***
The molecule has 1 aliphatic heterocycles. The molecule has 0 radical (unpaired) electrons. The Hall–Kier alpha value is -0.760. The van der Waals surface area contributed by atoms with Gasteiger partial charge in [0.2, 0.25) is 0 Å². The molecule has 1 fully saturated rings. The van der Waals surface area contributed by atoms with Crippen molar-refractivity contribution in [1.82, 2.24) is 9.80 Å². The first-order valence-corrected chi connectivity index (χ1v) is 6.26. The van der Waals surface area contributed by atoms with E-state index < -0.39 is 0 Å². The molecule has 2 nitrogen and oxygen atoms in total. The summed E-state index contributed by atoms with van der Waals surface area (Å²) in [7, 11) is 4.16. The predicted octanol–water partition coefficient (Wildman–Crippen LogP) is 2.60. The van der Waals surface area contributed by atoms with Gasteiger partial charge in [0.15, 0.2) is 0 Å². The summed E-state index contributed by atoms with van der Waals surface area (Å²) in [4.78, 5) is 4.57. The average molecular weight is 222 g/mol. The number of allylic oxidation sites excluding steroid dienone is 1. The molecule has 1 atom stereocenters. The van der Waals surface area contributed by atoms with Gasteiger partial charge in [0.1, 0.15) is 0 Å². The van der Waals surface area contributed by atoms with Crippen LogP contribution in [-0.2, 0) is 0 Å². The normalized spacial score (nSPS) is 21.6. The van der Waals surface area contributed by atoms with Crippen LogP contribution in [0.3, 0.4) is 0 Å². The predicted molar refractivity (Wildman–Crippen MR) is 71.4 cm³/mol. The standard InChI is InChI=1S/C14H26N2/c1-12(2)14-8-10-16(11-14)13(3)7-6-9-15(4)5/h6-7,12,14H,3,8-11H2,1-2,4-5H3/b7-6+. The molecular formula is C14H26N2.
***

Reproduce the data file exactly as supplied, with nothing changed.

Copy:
The molecule has 1 aliphatic heterocycles. The molecule has 0 radical (unpaired) electrons. The Hall–Kier alpha value is -0.760. The van der Waals surface area contributed by atoms with Gasteiger partial charge in [0.2, 0.25) is 0 Å². The molecule has 1 fully saturated rings. The van der Waals surface area contributed by atoms with Crippen molar-refractivity contribution in [1.82, 2.24) is 9.80 Å². The first-order valence-corrected chi connectivity index (χ1v) is 6.26. The van der Waals surface area contributed by atoms with E-state index < -0.39 is 0 Å². The molecule has 2 nitrogen and oxygen atoms in total. The summed E-state index contributed by atoms with van der Waals surface area (Å²) in [7, 11) is 4.16. The predicted octanol–water partition coefficient (Wildman–Crippen LogP) is 2.60. The van der Waals surface area contributed by atoms with Gasteiger partial charge in [0.15, 0.2) is 0 Å². The summed E-state index contributed by atoms with van der Waals surface area (Å²) in [4.78, 5) is 4.57. The average molecular weight is 222 g/mol. The number of allylic oxidation sites excluding steroid dienone is 1. The molecule has 1 atom stereocenters. The van der Waals surface area contributed by atoms with Gasteiger partial charge in [0.1, 0.15) is 0 Å². The van der Waals surface area contributed by atoms with Crippen LogP contribution in [-0.2, 0) is 0 Å². The normalized spacial score (nSPS) is 21.6. The van der Waals surface area contributed by atoms with Crippen LogP contribution in [0.3, 0.4) is 0 Å². The predicted molar refractivity (Wildman–Crippen MR) is 71.4 cm³/mol. The standard InChI is InChI=1S/C14H26N2/c1-12(2)14-8-10-16(11-14)13(3)7-6-9-15(4)5/h6-7,12,14H,3,8-11H2,1-2,4-5H3/b7-6+. The molecular formula is C14H26N2.